According to Schleicher, then, we witness nothing but retrogression and decay; but as the same view is found as early as Bopp, and as it is the fundamental belief, more or less pronounced, of many other linguistic speculators, we are justified in supposing that with Schleicher the theory is not really due to the Hegelian train of argument, but that here, as not unfrequently, reasoning is summoned to arms in defence of results arrived at by instinct. And the feeling underlying this instinct, what is it but a grammar-school admiration, a Renaissance love of the two classical languages and their literatures? People were taught to look down upon modern languages as mere dialects, and to worship Greek and Latin; the richness and fulness of forms found in those languages came naturally to be considered the very beau idéal of linguistic structure. To men fresh from the ordinary grammar-school training no language would seem respectable that had not four or five distinct cases and three genders or that had less than five tenses and as many moods in its verbs. Accordingly, such poor languages as had either lost much of their original richness in grammatical forms (e.g., French, English, or Danish), or had never had any (e.g., Chinese), were naturally looked upon with something like the pity bestowed on relatives in reduced circumstances, or the contempt felt for foreign paupers.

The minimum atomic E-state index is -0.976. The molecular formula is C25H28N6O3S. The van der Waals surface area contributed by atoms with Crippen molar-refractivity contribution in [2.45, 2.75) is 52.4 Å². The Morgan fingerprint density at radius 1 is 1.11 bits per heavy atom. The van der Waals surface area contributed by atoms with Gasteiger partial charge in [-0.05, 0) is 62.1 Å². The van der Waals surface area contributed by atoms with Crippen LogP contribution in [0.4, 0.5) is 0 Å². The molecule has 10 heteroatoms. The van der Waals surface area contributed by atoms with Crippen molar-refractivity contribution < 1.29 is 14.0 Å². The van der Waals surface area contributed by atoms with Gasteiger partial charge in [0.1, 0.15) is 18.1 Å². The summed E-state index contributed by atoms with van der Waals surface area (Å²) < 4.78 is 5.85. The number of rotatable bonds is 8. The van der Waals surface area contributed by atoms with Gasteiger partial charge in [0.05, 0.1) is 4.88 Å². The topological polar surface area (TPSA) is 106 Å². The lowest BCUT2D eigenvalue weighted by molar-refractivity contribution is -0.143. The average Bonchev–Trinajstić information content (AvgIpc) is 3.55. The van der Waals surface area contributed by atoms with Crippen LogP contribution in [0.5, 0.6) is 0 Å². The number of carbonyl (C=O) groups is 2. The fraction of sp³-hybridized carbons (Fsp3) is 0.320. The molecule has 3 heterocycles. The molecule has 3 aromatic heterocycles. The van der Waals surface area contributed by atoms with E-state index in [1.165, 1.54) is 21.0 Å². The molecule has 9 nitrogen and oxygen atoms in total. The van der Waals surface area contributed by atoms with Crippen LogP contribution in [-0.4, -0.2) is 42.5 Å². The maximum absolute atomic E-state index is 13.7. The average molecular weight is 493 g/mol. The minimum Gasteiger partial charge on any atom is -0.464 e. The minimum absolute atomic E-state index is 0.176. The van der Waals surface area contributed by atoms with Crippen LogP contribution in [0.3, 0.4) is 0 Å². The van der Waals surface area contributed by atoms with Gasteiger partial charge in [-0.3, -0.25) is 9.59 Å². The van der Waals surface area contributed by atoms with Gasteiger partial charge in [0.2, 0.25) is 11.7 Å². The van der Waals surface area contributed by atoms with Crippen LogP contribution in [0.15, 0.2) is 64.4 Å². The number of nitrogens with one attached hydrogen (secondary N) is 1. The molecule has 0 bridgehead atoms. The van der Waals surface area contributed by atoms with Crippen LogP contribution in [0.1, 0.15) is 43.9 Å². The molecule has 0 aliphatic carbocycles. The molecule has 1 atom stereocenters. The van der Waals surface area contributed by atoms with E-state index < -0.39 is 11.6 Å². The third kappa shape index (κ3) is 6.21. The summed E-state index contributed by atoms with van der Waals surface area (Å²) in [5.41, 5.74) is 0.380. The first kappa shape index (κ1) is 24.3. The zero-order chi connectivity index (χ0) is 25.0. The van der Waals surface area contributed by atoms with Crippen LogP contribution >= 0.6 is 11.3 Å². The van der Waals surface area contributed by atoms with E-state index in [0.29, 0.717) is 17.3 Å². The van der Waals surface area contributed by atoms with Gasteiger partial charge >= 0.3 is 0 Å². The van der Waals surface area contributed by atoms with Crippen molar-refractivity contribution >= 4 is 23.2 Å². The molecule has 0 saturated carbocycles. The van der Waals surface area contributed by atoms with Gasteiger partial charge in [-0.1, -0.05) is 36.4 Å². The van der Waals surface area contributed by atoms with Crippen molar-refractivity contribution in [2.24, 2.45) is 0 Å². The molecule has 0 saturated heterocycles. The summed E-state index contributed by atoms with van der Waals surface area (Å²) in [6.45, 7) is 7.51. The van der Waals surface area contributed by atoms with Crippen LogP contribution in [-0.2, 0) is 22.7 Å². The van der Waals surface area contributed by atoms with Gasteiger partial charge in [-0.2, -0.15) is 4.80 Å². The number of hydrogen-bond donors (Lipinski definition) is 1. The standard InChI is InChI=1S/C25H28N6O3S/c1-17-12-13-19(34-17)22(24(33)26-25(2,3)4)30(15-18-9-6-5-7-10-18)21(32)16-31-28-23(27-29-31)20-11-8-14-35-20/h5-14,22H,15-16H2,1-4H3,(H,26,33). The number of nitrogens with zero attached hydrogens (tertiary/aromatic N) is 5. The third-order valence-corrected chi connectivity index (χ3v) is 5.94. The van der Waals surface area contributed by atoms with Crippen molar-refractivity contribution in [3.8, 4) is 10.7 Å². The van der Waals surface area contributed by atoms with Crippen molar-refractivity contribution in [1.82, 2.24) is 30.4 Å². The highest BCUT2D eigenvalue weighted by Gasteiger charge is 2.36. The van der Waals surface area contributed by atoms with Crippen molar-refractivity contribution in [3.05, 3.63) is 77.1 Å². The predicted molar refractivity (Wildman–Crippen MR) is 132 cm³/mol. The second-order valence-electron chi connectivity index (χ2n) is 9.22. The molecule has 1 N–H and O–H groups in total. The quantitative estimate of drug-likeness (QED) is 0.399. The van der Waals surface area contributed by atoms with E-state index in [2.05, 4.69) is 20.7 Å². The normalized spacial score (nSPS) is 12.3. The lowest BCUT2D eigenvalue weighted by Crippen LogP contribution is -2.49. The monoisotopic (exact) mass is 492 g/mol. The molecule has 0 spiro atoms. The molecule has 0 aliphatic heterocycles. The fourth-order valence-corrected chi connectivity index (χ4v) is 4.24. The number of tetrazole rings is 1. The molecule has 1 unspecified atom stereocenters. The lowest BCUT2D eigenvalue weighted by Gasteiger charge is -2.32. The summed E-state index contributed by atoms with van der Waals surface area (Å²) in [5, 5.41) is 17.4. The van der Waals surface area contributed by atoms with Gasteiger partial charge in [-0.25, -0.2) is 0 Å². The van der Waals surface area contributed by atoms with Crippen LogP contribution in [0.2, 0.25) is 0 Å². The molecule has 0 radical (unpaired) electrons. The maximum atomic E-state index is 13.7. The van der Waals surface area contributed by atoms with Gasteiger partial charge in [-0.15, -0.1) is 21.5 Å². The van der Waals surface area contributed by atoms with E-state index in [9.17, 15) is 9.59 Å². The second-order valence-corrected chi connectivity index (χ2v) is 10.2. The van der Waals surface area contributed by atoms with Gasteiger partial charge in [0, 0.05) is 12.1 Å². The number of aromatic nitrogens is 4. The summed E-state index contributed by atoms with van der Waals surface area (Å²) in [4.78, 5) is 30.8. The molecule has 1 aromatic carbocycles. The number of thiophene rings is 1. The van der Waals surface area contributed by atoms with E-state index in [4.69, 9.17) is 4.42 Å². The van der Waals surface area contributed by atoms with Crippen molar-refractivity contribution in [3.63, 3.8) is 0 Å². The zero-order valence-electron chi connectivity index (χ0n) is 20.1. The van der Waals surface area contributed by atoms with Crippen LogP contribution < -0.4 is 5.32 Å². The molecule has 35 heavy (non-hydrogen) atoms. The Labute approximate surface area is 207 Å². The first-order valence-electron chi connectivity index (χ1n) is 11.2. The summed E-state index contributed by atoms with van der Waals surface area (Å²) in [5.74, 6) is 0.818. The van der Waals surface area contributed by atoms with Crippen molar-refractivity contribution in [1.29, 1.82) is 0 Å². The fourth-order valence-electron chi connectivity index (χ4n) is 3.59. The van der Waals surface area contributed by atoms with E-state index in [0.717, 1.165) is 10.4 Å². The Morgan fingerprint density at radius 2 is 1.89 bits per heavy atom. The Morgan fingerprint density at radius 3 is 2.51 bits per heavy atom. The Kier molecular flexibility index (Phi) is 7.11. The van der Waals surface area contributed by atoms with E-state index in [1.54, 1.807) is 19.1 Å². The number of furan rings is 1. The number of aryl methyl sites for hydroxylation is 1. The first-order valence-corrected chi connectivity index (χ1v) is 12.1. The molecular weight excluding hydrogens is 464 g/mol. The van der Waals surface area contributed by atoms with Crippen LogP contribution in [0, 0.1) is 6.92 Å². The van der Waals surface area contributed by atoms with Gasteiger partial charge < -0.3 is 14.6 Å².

In Jacob Grimm’s singularly clever (though nebulous) essay on the Origin of Language (1851), I find such passages as the following: “Language in its earliest form was melodious, but diffuse and straggling (weitschweifig und haltlos); in its middle form it was full of intense poetical vigour; in our own day it seeks to remedy the diminution of beauty by the harmony of the whole, and is more effective though it has inferior means”; he arrives at the result that “human language is retrogressive only apparently and in particular points, but looked upon as a whole it is progressive, and its intrinsic force is continually increasing”. The enthusiastic panegyric on the English language with which he concludes his essay forms a striking contrast to Schleicher’s opinion that English shows “how rapidly the language of a nation important both in history and literature can sink”.